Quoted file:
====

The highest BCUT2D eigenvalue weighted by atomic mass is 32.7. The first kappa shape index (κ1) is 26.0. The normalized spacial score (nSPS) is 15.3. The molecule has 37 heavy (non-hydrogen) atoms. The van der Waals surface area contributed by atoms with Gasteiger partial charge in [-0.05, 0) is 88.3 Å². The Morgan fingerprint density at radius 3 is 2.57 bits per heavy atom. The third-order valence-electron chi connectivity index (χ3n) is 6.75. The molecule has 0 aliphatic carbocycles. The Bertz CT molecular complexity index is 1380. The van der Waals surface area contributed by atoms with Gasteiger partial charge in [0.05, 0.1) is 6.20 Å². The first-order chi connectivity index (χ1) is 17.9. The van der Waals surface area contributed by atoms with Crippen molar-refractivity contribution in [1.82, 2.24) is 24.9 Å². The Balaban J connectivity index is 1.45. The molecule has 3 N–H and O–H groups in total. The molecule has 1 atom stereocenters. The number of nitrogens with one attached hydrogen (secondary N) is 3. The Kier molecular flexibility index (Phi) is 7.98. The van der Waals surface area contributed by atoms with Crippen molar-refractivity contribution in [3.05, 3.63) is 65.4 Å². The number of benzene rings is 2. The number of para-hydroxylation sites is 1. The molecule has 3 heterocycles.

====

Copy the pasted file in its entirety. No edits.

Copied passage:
The highest BCUT2D eigenvalue weighted by atomic mass is 32.7. The first kappa shape index (κ1) is 26.0. The normalized spacial score (nSPS) is 15.3. The molecule has 37 heavy (non-hydrogen) atoms. The van der Waals surface area contributed by atoms with Gasteiger partial charge in [-0.05, 0) is 88.3 Å². The Morgan fingerprint density at radius 3 is 2.57 bits per heavy atom. The third-order valence-electron chi connectivity index (χ3n) is 6.75. The molecule has 0 aliphatic carbocycles. The Bertz CT molecular complexity index is 1380. The van der Waals surface area contributed by atoms with Gasteiger partial charge in [0.05, 0.1) is 6.20 Å². The first-order chi connectivity index (χ1) is 17.9. The van der Waals surface area contributed by atoms with Crippen molar-refractivity contribution in [1.82, 2.24) is 24.9 Å². The Balaban J connectivity index is 1.45. The molecule has 3 N–H and O–H groups in total. The molecule has 1 atom stereocenters. The number of nitrogens with one attached hydrogen (secondary N) is 3. The Kier molecular flexibility index (Phi) is 7.98. The van der Waals surface area contributed by atoms with Crippen molar-refractivity contribution in [3.05, 3.63) is 65.4 Å². The number of benzene rings is 2. The number of para-hydroxylation sites is 1. The molecule has 3 heterocycles.